The film failed miserably at the box office. It barely scraped $1.5 Million in its opening weekend, while Paramount's Friday The 13th Part 2 made over thirty times as much mere months before. However, this is definitely one of those cases where time has been kind, with home video and frequent television airings elevating Student Bodies to cult status. I saw it on TV several years ago and found myself laughing quite often; even more so, I was shocked at how far ahead of its time it was. Forget Scary Movie and all its sequels; here we have the original slasher parody, which is so dead-on in hazing its straight counterparts it deserves rediscovery.
Okay, fine. Technically speaking, it's not a very good movie. Student Bodies merely offers up a collection of jokes and not much more, but at least it's true to its intention. Here we have a killer with a choice of wielding of guns, knives, and machetes, and opts instead for paperclips, eggplants, and horse head bookends. As with most slasher films, all of the teenage characters are nothing more than horny targets. In fact, all the males underscore this point by saying funerals, football games, and parades "make them hot." These unknown actors all play it completely straight, which only adds to the film's spoofish nature. Perfect example: when the babysitter asks her boyfriend if he's clean, he says, "Sure...besides you can't wash off herpes!"
Some of the jokes are certainly sophomoric and crude. When the Breather invades the female locker room, he decides to flog the dolphin; and when the prom queen gets killed, her boyfriend wants to have sex one last time "for old-times sake." There are even anti-PC gags involving a blind motorist and paralyzed motorist fighting over the only handicapped parking spot. The best laughs come from on-screen character blunders, such as arrows saying "unlocked" and "clues." However, the real highlight is an announcement interrupting the movie, with a "studio producer" saying that while the film contains no nudity, sex, or graphic violence the producers are still opting for an R-rating because they are the "most" profitable when it comes to a movie going public. As a result, the producer decides to "take the opportunity to say f*ck you!" Then the MPAA's R-rated logo flashes on the screen. Say what you want, but I consider that genius!
All of the performances are terrible, though I believe it was intentional. Few of the actors at work here appeared in anything ever again. In fact, the only one of any known origin is Richard Belzer, who gives the voice to The Breather. Belzer is probably known best as Detective John Munch, a character on such shows as Homicide, Law & Order: SVU, and even a guest appearance on The X-Files. Needless to say, I don't think he rates this film pretty high on his resume, since he's billed as Richard Brando. The most memorable character -- and practically all other Student Bodies reviews will tell you the same thing -- -is a comedian known only as The Stick. Standing at 6'3," he plays the toothpick-like janitor who tends to pee red and warn everyone that sex kills. Few know who he really is, though he's gotten famous for this hilarious role.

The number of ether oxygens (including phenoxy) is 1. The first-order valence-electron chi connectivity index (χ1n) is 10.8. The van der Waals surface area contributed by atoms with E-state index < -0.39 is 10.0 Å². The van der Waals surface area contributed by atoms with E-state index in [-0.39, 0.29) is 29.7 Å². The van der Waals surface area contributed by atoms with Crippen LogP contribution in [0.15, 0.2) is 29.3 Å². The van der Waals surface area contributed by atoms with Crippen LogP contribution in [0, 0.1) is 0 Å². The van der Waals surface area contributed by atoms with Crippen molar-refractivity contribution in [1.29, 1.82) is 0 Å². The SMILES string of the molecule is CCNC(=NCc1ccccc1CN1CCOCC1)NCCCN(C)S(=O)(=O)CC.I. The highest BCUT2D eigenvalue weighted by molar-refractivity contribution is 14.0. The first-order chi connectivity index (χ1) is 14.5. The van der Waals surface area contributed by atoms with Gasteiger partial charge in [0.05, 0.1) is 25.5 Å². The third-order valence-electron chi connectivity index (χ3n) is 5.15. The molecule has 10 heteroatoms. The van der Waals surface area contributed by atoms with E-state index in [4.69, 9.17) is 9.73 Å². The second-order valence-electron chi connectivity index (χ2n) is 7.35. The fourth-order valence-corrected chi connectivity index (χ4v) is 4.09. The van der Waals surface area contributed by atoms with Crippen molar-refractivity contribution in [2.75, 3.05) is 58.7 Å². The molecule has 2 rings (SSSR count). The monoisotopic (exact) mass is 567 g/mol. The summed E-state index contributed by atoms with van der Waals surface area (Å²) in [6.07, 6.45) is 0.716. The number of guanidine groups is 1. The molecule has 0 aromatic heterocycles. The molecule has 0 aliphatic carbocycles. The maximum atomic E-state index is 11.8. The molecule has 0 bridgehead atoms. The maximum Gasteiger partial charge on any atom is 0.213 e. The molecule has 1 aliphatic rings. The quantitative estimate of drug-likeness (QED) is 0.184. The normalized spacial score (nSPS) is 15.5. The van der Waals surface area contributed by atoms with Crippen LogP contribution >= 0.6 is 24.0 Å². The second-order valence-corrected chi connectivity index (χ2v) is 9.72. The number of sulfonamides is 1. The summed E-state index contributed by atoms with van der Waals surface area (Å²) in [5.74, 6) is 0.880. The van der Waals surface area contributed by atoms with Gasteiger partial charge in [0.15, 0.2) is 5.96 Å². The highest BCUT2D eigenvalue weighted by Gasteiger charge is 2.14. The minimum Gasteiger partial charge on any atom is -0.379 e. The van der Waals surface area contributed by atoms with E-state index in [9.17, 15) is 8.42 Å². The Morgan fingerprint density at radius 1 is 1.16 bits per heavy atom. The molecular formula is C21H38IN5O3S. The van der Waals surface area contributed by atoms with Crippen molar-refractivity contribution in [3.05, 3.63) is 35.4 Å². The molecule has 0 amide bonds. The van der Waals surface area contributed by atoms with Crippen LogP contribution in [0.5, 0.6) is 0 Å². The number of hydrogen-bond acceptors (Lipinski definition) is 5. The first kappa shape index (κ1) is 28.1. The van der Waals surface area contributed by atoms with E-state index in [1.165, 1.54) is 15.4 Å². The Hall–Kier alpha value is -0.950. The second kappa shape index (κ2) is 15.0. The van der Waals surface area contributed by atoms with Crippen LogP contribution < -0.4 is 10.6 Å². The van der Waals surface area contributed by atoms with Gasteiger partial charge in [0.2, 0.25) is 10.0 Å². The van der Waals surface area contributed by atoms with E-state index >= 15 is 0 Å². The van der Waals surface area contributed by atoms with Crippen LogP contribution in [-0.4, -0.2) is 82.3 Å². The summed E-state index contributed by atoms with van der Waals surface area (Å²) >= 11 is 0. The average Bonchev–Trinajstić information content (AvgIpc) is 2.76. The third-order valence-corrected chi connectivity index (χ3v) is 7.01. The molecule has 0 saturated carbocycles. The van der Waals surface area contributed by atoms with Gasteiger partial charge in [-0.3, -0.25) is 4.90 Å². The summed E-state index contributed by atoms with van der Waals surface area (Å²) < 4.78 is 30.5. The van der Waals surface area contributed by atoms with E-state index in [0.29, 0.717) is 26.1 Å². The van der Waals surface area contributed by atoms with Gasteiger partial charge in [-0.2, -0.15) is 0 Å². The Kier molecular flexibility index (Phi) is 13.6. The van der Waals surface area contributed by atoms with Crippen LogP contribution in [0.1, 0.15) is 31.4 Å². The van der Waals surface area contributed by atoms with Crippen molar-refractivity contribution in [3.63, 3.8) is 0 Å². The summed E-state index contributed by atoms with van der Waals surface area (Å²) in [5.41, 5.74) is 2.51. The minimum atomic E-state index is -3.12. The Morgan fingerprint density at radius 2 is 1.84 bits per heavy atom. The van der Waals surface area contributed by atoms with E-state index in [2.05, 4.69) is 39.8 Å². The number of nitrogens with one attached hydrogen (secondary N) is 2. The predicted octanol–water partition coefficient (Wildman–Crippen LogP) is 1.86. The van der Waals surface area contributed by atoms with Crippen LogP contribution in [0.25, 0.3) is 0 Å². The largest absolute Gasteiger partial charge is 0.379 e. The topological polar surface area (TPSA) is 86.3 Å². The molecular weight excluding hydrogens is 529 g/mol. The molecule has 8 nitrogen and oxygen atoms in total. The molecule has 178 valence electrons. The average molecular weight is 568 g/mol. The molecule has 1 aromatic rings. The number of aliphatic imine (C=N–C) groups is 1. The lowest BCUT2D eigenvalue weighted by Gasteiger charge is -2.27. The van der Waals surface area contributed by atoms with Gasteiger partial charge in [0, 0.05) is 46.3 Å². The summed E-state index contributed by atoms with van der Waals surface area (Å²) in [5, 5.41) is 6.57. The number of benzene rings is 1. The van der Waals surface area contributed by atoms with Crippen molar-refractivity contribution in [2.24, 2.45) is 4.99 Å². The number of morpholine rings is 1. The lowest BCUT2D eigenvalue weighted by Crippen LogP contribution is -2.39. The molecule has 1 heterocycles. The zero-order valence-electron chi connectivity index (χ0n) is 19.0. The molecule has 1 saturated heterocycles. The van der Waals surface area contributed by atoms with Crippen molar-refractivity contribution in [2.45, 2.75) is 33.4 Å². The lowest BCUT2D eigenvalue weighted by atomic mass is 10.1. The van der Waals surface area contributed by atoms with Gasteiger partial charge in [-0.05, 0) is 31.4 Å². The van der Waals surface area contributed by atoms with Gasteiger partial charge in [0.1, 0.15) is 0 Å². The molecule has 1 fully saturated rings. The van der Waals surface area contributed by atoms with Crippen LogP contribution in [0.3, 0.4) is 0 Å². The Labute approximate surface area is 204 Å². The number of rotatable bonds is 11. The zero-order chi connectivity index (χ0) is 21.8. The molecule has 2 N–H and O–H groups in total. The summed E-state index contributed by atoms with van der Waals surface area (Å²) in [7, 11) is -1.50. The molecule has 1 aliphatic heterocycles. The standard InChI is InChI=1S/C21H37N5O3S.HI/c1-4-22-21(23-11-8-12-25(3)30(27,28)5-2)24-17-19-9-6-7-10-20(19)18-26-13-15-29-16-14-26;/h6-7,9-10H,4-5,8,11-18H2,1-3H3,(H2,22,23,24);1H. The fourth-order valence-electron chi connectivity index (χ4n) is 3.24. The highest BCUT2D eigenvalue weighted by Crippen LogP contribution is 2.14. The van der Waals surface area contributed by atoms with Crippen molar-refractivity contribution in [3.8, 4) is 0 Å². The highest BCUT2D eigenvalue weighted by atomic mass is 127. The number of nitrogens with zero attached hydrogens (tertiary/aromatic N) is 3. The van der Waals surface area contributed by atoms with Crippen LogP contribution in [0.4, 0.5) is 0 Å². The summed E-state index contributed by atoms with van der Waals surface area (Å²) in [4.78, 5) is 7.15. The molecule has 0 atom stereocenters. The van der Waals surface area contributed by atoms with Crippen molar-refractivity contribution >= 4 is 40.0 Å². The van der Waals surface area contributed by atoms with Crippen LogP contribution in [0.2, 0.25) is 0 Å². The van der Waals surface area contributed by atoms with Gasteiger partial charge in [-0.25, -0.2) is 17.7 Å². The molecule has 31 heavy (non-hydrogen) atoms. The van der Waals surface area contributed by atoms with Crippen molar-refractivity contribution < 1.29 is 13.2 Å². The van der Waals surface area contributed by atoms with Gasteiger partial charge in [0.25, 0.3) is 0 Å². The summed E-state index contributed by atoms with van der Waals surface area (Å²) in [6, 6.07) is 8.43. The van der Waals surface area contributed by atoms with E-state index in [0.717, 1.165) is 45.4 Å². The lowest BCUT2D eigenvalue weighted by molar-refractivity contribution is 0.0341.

Fans who have been waiting for Student Bodies to arrive on DVD will be delighted with Legend Films for finally grabbing it out of the Paramount vaults. Surprisingly, the obscure comedy is presented in its original theatrical presentation of 1.85:1 anamorphic. While far from the perfect, it's much better than expected, with a lot of fuzziness in the first minute and then visually improving throughout. Colors are dull and muted, sporting that early '80s washed-out look. Fans should have nothing to complain about though. If anything, it's light years better than all the bootleg copies out there. Legend supplies a mono soundtrack, which is fine, but there are no subtitles or extras.
I like to include Student Bodies in my special list of "movies that will make you laugh, whether you like it or not." For anyone who grew up watching the slasher horror films of the late '70s and early '80s, this is a must see. I also recommend it for modern day audiences...and I'm talking specifically to those who made the new Prom Night a #1 box office hit.
Student Bodies and Legend Films are found not guilty. The court wishes to extend its gratitude to Mickey Rose and Michael Ritchie for having the drive to make this film in response to the slasher epidemic of the time. Court is adjourned.
Review content copyright © 2008 Christopher Kulik; Site layout and review format copyright © 1998 - 2014 HipClick Designs LLC
Scales of Justice
Studio: Legend Films
* 1.78:1 Anamorphic
* Dolby Digital 1.0 Mono (English)
Running Time: 85 Minutes
Release Year: 1981
MPAA Rating: Rated R